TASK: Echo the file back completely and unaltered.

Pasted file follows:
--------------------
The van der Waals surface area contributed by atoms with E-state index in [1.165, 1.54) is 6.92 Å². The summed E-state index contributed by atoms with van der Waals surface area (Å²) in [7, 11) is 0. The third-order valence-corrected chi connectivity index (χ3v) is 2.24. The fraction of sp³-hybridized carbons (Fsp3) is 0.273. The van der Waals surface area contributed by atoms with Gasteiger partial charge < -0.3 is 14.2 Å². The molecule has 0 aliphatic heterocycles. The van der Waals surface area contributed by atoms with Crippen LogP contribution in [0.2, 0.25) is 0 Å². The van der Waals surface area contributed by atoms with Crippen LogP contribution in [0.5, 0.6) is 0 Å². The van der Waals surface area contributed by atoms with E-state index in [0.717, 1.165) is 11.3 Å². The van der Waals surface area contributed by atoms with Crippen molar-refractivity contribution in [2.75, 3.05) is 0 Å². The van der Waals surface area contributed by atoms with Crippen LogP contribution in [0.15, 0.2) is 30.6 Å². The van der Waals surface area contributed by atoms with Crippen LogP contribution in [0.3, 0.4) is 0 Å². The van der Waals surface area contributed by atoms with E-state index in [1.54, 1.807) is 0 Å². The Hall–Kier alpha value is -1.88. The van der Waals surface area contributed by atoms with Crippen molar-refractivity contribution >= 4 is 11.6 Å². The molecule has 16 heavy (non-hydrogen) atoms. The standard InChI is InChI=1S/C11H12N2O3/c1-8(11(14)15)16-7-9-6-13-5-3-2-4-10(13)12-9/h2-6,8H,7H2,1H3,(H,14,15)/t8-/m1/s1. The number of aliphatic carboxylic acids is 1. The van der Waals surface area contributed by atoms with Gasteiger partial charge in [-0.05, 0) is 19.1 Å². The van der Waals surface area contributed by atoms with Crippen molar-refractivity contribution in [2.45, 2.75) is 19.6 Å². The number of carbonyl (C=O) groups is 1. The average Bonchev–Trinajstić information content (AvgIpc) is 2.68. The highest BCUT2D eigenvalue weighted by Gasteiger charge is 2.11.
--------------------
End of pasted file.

The van der Waals surface area contributed by atoms with E-state index in [1.165, 1.54) is 6.92 Å². The summed E-state index contributed by atoms with van der Waals surface area (Å²) in [7, 11) is 0. The third-order valence-corrected chi connectivity index (χ3v) is 2.24. The fraction of sp³-hybridized carbons (Fsp3) is 0.273. The van der Waals surface area contributed by atoms with Gasteiger partial charge < -0.3 is 14.2 Å². The molecule has 0 aliphatic heterocycles. The van der Waals surface area contributed by atoms with Crippen LogP contribution in [0.2, 0.25) is 0 Å². The van der Waals surface area contributed by atoms with Crippen LogP contribution in [0.5, 0.6) is 0 Å². The van der Waals surface area contributed by atoms with E-state index in [0.717, 1.165) is 11.3 Å². The van der Waals surface area contributed by atoms with Crippen molar-refractivity contribution in [2.75, 3.05) is 0 Å². The van der Waals surface area contributed by atoms with Crippen LogP contribution in [0.15, 0.2) is 30.6 Å². The van der Waals surface area contributed by atoms with Crippen LogP contribution in [0.3, 0.4) is 0 Å². The van der Waals surface area contributed by atoms with E-state index in [1.54, 1.807) is 0 Å². The Hall–Kier alpha value is -1.88. The van der Waals surface area contributed by atoms with Crippen molar-refractivity contribution >= 4 is 11.6 Å². The molecule has 16 heavy (non-hydrogen) atoms. The standard InChI is InChI=1S/C11H12N2O3/c1-8(11(14)15)16-7-9-6-13-5-3-2-4-10(13)12-9/h2-6,8H,7H2,1H3,(H,14,15)/t8-/m1/s1. The number of aliphatic carboxylic acids is 1. The van der Waals surface area contributed by atoms with Gasteiger partial charge in [-0.05, 0) is 19.1 Å². The van der Waals surface area contributed by atoms with Crippen molar-refractivity contribution in [2.45, 2.75) is 19.6 Å². The number of carbonyl (C=O) groups is 1. The average Bonchev–Trinajstić information content (AvgIpc) is 2.68. The highest BCUT2D eigenvalue weighted by Gasteiger charge is 2.11.